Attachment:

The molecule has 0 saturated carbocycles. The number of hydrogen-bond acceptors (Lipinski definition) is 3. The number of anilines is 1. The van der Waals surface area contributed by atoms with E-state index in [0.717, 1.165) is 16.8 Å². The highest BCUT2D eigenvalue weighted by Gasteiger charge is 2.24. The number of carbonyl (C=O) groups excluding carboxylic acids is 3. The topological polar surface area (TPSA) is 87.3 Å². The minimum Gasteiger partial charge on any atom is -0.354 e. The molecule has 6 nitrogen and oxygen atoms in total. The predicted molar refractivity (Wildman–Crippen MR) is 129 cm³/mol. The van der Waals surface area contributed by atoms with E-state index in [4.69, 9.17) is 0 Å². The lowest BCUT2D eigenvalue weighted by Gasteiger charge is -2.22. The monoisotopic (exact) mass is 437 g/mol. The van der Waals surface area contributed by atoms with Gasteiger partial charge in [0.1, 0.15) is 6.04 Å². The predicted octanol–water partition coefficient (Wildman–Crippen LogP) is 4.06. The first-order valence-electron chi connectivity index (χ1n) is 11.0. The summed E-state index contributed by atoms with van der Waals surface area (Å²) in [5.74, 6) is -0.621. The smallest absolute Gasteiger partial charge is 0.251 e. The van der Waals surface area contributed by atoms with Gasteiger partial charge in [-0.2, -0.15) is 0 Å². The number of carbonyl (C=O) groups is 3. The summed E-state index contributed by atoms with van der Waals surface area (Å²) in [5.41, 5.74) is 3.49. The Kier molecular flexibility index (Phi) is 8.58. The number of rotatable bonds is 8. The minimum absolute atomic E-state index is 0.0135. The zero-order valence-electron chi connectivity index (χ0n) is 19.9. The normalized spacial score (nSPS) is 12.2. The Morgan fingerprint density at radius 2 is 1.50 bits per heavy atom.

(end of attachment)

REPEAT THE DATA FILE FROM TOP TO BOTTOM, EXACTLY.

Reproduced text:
The molecule has 0 saturated carbocycles. The number of hydrogen-bond acceptors (Lipinski definition) is 3. The number of anilines is 1. The van der Waals surface area contributed by atoms with E-state index in [0.717, 1.165) is 16.8 Å². The highest BCUT2D eigenvalue weighted by Gasteiger charge is 2.24. The number of carbonyl (C=O) groups excluding carboxylic acids is 3. The topological polar surface area (TPSA) is 87.3 Å². The minimum Gasteiger partial charge on any atom is -0.354 e. The molecule has 6 nitrogen and oxygen atoms in total. The predicted molar refractivity (Wildman–Crippen MR) is 129 cm³/mol. The van der Waals surface area contributed by atoms with E-state index in [4.69, 9.17) is 0 Å². The lowest BCUT2D eigenvalue weighted by Gasteiger charge is -2.22. The monoisotopic (exact) mass is 437 g/mol. The van der Waals surface area contributed by atoms with Gasteiger partial charge in [0.1, 0.15) is 6.04 Å². The predicted octanol–water partition coefficient (Wildman–Crippen LogP) is 4.06. The first-order valence-electron chi connectivity index (χ1n) is 11.0. The summed E-state index contributed by atoms with van der Waals surface area (Å²) in [5.74, 6) is -0.621. The smallest absolute Gasteiger partial charge is 0.251 e. The van der Waals surface area contributed by atoms with Gasteiger partial charge in [-0.2, -0.15) is 0 Å². The number of carbonyl (C=O) groups is 3. The summed E-state index contributed by atoms with van der Waals surface area (Å²) in [5.41, 5.74) is 3.49. The Kier molecular flexibility index (Phi) is 8.58. The number of rotatable bonds is 8. The minimum absolute atomic E-state index is 0.0135. The zero-order valence-electron chi connectivity index (χ0n) is 19.9. The normalized spacial score (nSPS) is 12.2. The Morgan fingerprint density at radius 2 is 1.50 bits per heavy atom.